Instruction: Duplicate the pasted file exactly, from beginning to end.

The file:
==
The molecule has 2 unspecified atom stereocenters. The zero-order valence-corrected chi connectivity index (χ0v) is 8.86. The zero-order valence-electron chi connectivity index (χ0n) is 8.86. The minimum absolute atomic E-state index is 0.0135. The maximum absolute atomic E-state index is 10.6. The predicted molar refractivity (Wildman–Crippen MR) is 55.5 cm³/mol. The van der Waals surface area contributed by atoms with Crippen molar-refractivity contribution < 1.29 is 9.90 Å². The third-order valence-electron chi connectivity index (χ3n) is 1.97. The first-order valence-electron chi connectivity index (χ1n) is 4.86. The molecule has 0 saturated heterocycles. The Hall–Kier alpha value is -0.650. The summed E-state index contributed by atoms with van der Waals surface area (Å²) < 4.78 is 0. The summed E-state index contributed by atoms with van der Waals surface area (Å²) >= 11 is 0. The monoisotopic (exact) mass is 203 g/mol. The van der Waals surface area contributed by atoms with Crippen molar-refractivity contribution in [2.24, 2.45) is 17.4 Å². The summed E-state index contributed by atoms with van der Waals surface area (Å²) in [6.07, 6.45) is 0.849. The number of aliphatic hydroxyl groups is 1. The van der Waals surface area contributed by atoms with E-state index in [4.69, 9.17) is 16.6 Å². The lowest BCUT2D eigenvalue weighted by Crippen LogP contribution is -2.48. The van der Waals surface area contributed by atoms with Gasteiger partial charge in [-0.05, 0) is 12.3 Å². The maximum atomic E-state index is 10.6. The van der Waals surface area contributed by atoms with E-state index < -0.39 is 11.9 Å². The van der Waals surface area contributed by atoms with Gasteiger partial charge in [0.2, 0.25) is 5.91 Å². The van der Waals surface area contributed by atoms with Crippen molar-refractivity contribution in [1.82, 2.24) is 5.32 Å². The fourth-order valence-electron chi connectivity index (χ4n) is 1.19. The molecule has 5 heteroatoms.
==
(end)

The molecule has 2 unspecified atom stereocenters. The zero-order valence-corrected chi connectivity index (χ0v) is 8.86. The zero-order valence-electron chi connectivity index (χ0n) is 8.86. The minimum absolute atomic E-state index is 0.0135. The maximum absolute atomic E-state index is 10.6. The predicted molar refractivity (Wildman–Crippen MR) is 55.5 cm³/mol. The van der Waals surface area contributed by atoms with Crippen molar-refractivity contribution < 1.29 is 9.90 Å². The third-order valence-electron chi connectivity index (χ3n) is 1.97. The first-order valence-electron chi connectivity index (χ1n) is 4.86. The molecule has 0 saturated heterocycles. The Hall–Kier alpha value is -0.650. The summed E-state index contributed by atoms with van der Waals surface area (Å²) < 4.78 is 0. The summed E-state index contributed by atoms with van der Waals surface area (Å²) >= 11 is 0. The monoisotopic (exact) mass is 203 g/mol. The van der Waals surface area contributed by atoms with Crippen molar-refractivity contribution in [2.24, 2.45) is 17.4 Å². The summed E-state index contributed by atoms with van der Waals surface area (Å²) in [6.07, 6.45) is 0.849. The number of aliphatic hydroxyl groups is 1. The van der Waals surface area contributed by atoms with E-state index in [4.69, 9.17) is 16.6 Å². The lowest BCUT2D eigenvalue weighted by Crippen LogP contribution is -2.48. The van der Waals surface area contributed by atoms with Gasteiger partial charge in [-0.05, 0) is 12.3 Å². The maximum atomic E-state index is 10.6. The van der Waals surface area contributed by atoms with E-state index < -0.39 is 11.9 Å². The van der Waals surface area contributed by atoms with Gasteiger partial charge in [0.2, 0.25) is 5.91 Å². The van der Waals surface area contributed by atoms with Crippen molar-refractivity contribution in [1.82, 2.24) is 5.32 Å². The fourth-order valence-electron chi connectivity index (χ4n) is 1.19. The molecule has 5 heteroatoms.